Archive for the ‘Jasper Fforde’ Category

It began with my father not wanting to see the Last Rabbit and ended up with my being eaten by a carnivorous plant.  It wasn’t really what I’d planned for myself – I’d hoped to marry into the Oxbloods and join their dynastic string empire.  But that was four days ago, before I met Jane, retrieved the Caravaggio and explored High Saffron.  So instead of enjoying aspirations of Chromatic advancement, I was wholly immersed within the digestive soup of a yateveo tree.  It was all frightfully inconvenient. (p. 1)

 So begins Shades of Grey by Jasper Fforde.  My goodness, but the man knows how to write an intriguing opening and what follows is a wonderfully imaginative and rather bizarre book.  Would you expect anything less from Fforde?

 The world of Eddie Russett is not as we, the reader, known it.  It is a world ruled by a Colourtocracy and your place in it is determined by what you can see.  Eddie, as his surname would suggest, is a Red and, as the novel begins, he and his father are on their way to East Carmine, his father to fill in for the recently deceased swatchman (a healer) and Eddie to conduct a chair census (punishment for having tried to improve queuing methods).  However, isolated East Carmine is not as simple as the regimented, rule-compliant world Eddie is used to and the beguiling Jane, with her retroussé nose, is a far cry from Constance Oxblood, the socially superior Red that Eddie is on half-promise to.  No, there are strange things afoot in East Carmine and, for the first time in his life, Eddie begins to wonder about the world he lives in, the rules that structure society, and his place in it.

At the best of times, I am a poor critic and here I am even worse.  I loved this book.  I love our naïve hero Eddie, I love the fierce and caustic Jane, and I adore the many supporting characters who people East Carmine – particularly Tommo with his many schemes and his marriage fantasy league.  There was never a point at which I wasn’t entertained while reading this, though it does take some time and concentration to wrap your head around the rules and structure of the colourtocracy.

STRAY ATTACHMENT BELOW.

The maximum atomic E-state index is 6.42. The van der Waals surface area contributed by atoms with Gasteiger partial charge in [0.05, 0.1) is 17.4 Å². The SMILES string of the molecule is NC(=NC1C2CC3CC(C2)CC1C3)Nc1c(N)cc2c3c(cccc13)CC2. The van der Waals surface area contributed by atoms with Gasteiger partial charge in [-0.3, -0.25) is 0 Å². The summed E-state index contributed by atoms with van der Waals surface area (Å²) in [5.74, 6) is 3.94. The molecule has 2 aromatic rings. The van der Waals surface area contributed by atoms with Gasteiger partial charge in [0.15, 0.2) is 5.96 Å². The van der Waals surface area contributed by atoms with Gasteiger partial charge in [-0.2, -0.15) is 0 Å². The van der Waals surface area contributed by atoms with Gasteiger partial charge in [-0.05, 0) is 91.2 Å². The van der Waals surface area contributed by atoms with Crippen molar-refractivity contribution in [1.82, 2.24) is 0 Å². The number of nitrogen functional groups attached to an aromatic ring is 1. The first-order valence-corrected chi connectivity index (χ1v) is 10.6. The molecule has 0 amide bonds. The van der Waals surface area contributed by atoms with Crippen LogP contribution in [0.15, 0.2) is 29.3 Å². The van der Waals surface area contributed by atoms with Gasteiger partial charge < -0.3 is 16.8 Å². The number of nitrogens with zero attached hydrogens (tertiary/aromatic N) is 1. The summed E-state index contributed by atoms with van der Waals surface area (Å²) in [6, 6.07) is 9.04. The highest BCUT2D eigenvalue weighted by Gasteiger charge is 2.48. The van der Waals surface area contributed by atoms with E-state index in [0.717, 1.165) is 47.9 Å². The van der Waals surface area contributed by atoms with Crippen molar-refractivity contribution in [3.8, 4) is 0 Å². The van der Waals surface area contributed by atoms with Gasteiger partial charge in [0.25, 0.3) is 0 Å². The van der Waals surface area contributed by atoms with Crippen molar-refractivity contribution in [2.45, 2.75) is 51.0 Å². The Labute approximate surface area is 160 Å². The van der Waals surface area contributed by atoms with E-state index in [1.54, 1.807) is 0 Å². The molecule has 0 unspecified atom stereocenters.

One of the most important rules, from narrative point of view, is the importance of strategic marriages.  Almost from the beginning of the book, we see Eddie worrying about his dowry.  In Chromatacia, marriages are based not on affection (with a few eccentric exceptions) but on your mate’s potential to improve your offspring’s colour perception.  The greater your perception, the more valuable a commodity you become and enterprising individuals, like the aforementioned Tommo, can make quite a nice profit negotiating dowries on behalf of families.   Historically Red families who have been losing perception with each generation seek out spouses with high perception while Purples that are swinging too far toward Blue seek high Reds.  It’s all very interesting and the one hard and fast rule is that complimentary colours cannot marry.  This is mentioned quite early in the book, repeated several times, and yes, by the time you’ve been beat over the head with it a few times, you shouldn’t be surprised to find that it is significant.  Who doesn’t love a nice Romeo and Juliet set-up?

Already, I’m eager for Fforde to continue this series.  Please Mr. Fforde, stop writing the new Thursday Next novel (I continue to find her very annoying) and focus on this instead?  Much appreciated.

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